As a follow up to yesterday’s post on the proposed changes to EEO-1 reports, the EEOC is not the only ones trying to increase efforts to combat gender pay inequity.

The New Jersey Legislature recently passed amendments to the New Jersey Law Against Discrimination that provide broader prohibitions on gender discriminatory pay practices.  The bill

As many of you probably know, the EEOC has issued a proposed rule that, if adopted, would require significant changes to the EEO-1 reporting requirements.  The rule proposal is designed to help the EEOC gather data related to pay discrimination claims.  If adopted, it will require employers who are required to complete annual EEO-1 reports

As we reported last week, the New Jersey Senate was considering an Equal Pay Bill that would amend the New Jersey Law Against Discrimination.  Today, the Senate voted overwhelmingly in favor of this bill.  It will now go to the Assembly.

As we mentioned before, this bill has some significant changes for employers.  Employers

In recent years the issue of the so-called “gender gap” in employee wages has, pardon the use of this word, “engendered” strong feeling on the part of the labor and business communities.  Proponents of the gender gap theory maintain that the data is clear that women earn, on average, 79 cents per dollar that is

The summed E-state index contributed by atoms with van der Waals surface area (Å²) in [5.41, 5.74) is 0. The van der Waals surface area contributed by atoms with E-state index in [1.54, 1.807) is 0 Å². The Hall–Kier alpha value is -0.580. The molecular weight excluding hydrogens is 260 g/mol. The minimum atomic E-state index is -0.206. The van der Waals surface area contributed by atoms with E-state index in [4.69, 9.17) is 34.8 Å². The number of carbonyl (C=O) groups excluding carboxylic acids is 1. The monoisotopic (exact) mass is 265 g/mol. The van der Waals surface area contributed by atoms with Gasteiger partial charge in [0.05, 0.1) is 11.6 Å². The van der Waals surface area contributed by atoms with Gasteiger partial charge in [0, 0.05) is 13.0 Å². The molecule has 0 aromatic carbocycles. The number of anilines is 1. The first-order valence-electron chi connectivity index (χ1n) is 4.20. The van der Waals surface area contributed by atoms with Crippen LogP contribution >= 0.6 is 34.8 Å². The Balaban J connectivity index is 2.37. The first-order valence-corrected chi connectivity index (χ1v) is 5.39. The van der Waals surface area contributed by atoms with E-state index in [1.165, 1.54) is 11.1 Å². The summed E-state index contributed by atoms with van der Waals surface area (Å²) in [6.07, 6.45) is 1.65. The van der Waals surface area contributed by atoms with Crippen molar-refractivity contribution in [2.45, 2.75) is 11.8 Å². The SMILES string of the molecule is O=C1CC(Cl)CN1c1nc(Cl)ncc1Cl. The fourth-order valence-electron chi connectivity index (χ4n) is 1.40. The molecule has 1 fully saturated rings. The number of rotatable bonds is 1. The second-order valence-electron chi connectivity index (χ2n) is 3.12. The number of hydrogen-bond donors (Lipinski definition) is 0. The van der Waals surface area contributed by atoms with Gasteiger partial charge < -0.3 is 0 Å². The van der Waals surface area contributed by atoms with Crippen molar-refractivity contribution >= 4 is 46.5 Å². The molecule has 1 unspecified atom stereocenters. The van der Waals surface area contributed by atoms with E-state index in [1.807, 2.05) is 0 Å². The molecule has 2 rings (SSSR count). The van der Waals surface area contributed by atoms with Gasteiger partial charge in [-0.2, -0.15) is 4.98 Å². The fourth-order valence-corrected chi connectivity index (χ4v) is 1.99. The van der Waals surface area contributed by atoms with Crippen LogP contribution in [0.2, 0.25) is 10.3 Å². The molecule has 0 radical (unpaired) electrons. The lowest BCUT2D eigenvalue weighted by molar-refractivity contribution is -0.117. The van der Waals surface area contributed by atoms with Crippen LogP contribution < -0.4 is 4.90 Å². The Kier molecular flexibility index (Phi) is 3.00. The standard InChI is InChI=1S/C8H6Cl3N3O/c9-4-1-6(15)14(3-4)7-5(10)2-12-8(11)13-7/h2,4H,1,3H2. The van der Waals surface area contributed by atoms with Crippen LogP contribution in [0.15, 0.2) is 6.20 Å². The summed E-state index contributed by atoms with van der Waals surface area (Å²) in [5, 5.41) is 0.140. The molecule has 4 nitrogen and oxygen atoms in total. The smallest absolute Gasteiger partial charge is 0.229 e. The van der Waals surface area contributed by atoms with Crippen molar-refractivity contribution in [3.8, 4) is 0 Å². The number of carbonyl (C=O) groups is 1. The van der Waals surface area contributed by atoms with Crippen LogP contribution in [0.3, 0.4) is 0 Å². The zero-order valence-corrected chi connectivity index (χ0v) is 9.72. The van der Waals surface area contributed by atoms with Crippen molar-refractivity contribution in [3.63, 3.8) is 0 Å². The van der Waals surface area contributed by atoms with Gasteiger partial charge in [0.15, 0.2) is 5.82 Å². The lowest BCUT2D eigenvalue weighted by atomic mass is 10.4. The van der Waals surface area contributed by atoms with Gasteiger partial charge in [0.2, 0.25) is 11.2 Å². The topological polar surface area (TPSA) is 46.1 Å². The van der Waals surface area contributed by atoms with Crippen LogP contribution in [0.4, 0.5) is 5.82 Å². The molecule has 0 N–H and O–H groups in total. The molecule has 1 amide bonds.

“Women continue to make less than men for the same work,” notes Tara Siegel Bernard in her interesting article in the New York Times of November 15 entitled “Vigilant Eye On Gender Pay Gap.”

Link:  http://www.nytimes.com/2014/11/15/business/keeping-a-vigilant-eye-on-pay-equity-for-women.html?module=Search&mabReward=relbias%3Ar%2C%7B%222%22%3A%22RI%3A18%22%7D&_r=0

gender pay disparity : Income gap. Different income between husband and wife Stock Photo

What is particularly interesting is that while she examines the causes of gender pay disparity, she also reports on